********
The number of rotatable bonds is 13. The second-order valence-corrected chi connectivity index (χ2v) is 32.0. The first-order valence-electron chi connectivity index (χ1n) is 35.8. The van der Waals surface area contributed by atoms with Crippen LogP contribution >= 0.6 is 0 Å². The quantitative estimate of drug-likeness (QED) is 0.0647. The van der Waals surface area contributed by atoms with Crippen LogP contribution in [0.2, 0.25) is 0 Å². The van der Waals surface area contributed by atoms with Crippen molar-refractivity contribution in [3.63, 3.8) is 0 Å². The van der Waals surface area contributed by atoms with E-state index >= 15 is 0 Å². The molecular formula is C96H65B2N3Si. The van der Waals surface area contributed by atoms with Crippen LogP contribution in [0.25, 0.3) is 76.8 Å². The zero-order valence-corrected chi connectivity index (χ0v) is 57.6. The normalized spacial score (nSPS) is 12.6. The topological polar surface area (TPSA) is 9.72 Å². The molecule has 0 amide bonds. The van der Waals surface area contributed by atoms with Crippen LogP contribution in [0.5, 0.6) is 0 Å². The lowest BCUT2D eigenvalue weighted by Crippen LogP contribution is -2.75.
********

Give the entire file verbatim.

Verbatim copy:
The number of rotatable bonds is 13. The second-order valence-corrected chi connectivity index (χ2v) is 32.0. The first-order valence-electron chi connectivity index (χ1n) is 35.8. The van der Waals surface area contributed by atoms with Crippen LogP contribution >= 0.6 is 0 Å². The quantitative estimate of drug-likeness (QED) is 0.0647. The van der Waals surface area contributed by atoms with Crippen LogP contribution in [0.2, 0.25) is 0 Å². The van der Waals surface area contributed by atoms with Crippen molar-refractivity contribution in [3.63, 3.8) is 0 Å². The van der Waals surface area contributed by atoms with E-state index >= 15 is 0 Å². The molecular formula is C96H65B2N3Si. The van der Waals surface area contributed by atoms with Crippen LogP contribution in [0.25, 0.3) is 76.8 Å². The zero-order valence-corrected chi connectivity index (χ0v) is 57.6. The normalized spacial score (nSPS) is 12.6. The topological polar surface area (TPSA) is 9.72 Å². The molecule has 0 amide bonds. The van der Waals surface area contributed by atoms with Crippen LogP contribution in [0.5, 0.6) is 0 Å². The lowest BCUT2D eigenvalue weighted by Crippen LogP contribution is -2.75.